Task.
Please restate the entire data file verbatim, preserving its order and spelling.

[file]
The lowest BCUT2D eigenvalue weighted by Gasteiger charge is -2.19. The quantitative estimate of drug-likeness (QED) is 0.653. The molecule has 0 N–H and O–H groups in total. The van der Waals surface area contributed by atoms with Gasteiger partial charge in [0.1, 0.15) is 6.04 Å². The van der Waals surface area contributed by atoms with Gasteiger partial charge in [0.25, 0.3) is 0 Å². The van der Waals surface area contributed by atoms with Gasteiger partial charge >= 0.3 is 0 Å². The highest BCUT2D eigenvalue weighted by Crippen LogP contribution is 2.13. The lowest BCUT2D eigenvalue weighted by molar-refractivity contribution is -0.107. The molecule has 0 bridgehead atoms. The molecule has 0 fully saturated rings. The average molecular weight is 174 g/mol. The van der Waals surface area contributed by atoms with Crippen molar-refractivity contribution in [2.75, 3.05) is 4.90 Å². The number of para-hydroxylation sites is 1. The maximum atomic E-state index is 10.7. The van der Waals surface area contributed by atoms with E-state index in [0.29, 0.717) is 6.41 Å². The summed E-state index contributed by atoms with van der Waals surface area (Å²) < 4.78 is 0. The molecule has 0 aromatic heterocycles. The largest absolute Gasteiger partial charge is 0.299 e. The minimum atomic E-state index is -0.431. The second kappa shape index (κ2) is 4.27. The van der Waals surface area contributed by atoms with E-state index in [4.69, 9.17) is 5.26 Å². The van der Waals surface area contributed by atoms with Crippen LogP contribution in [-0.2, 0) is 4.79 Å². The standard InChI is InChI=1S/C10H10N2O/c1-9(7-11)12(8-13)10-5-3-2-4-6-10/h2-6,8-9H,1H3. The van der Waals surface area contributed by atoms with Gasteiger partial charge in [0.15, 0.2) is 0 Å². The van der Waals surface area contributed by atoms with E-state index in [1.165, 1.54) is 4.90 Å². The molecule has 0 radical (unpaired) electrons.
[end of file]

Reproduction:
The lowest BCUT2D eigenvalue weighted by Gasteiger charge is -2.19. The quantitative estimate of drug-likeness (QED) is 0.653. The molecule has 0 N–H and O–H groups in total. The van der Waals surface area contributed by atoms with Gasteiger partial charge in [0.1, 0.15) is 6.04 Å². The van der Waals surface area contributed by atoms with Gasteiger partial charge in [0.25, 0.3) is 0 Å². The van der Waals surface area contributed by atoms with Gasteiger partial charge >= 0.3 is 0 Å². The highest BCUT2D eigenvalue weighted by Crippen LogP contribution is 2.13. The lowest BCUT2D eigenvalue weighted by molar-refractivity contribution is -0.107. The molecule has 0 bridgehead atoms. The molecule has 0 fully saturated rings. The average molecular weight is 174 g/mol. The van der Waals surface area contributed by atoms with Crippen molar-refractivity contribution in [2.75, 3.05) is 4.90 Å². The number of para-hydroxylation sites is 1. The maximum atomic E-state index is 10.7. The van der Waals surface area contributed by atoms with E-state index in [0.29, 0.717) is 6.41 Å². The summed E-state index contributed by atoms with van der Waals surface area (Å²) < 4.78 is 0. The molecule has 0 aromatic heterocycles. The largest absolute Gasteiger partial charge is 0.299 e. The minimum atomic E-state index is -0.431. The second kappa shape index (κ2) is 4.27. The van der Waals surface area contributed by atoms with E-state index in [4.69, 9.17) is 5.26 Å². The van der Waals surface area contributed by atoms with Crippen LogP contribution in [-0.2, 0) is 4.79 Å². The standard InChI is InChI=1S/C10H10N2O/c1-9(7-11)12(8-13)10-5-3-2-4-6-10/h2-6,8-9H,1H3. The van der Waals surface area contributed by atoms with Gasteiger partial charge in [0.15, 0.2) is 0 Å². The van der Waals surface area contributed by atoms with E-state index in [1.165, 1.54) is 4.90 Å². The molecule has 0 radical (unpaired) electrons.